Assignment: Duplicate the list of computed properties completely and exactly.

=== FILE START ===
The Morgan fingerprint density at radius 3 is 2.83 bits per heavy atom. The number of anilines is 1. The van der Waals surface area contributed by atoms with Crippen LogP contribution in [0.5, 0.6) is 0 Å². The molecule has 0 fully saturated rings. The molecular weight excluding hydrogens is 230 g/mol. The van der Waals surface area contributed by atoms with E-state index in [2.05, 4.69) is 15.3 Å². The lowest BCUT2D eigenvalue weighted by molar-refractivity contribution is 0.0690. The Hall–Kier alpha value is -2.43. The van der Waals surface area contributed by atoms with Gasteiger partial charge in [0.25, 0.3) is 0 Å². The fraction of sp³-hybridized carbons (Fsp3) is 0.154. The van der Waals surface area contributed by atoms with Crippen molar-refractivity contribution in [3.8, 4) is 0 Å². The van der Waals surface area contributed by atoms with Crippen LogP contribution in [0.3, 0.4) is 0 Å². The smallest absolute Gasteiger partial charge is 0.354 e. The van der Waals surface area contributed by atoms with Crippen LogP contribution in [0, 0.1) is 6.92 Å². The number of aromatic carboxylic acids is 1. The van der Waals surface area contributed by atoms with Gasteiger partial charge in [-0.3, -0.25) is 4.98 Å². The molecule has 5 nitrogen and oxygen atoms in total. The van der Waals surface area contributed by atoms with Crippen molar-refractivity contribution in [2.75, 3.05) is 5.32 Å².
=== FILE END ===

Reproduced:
The Morgan fingerprint density at radius 3 is 2.83 bits per heavy atom. The number of anilines is 1. The van der Waals surface area contributed by atoms with Crippen LogP contribution in [0.5, 0.6) is 0 Å². The molecule has 0 fully saturated rings. The molecular weight excluding hydrogens is 230 g/mol. The van der Waals surface area contributed by atoms with E-state index in [2.05, 4.69) is 15.3 Å². The lowest BCUT2D eigenvalue weighted by molar-refractivity contribution is 0.0690. The Hall–Kier alpha value is -2.43. The van der Waals surface area contributed by atoms with Gasteiger partial charge in [0.25, 0.3) is 0 Å². The fraction of sp³-hybridized carbons (Fsp3) is 0.154. The van der Waals surface area contributed by atoms with Crippen molar-refractivity contribution in [3.8, 4) is 0 Å². The van der Waals surface area contributed by atoms with Crippen LogP contribution in [0.3, 0.4) is 0 Å². The smallest absolute Gasteiger partial charge is 0.354 e. The van der Waals surface area contributed by atoms with Crippen LogP contribution in [0, 0.1) is 6.92 Å². The number of aromatic carboxylic acids is 1. The van der Waals surface area contributed by atoms with Gasteiger partial charge in [-0.3, -0.25) is 4.98 Å². The molecule has 5 nitrogen and oxygen atoms in total. The van der Waals surface area contributed by atoms with Crippen molar-refractivity contribution in [2.75, 3.05) is 5.32 Å².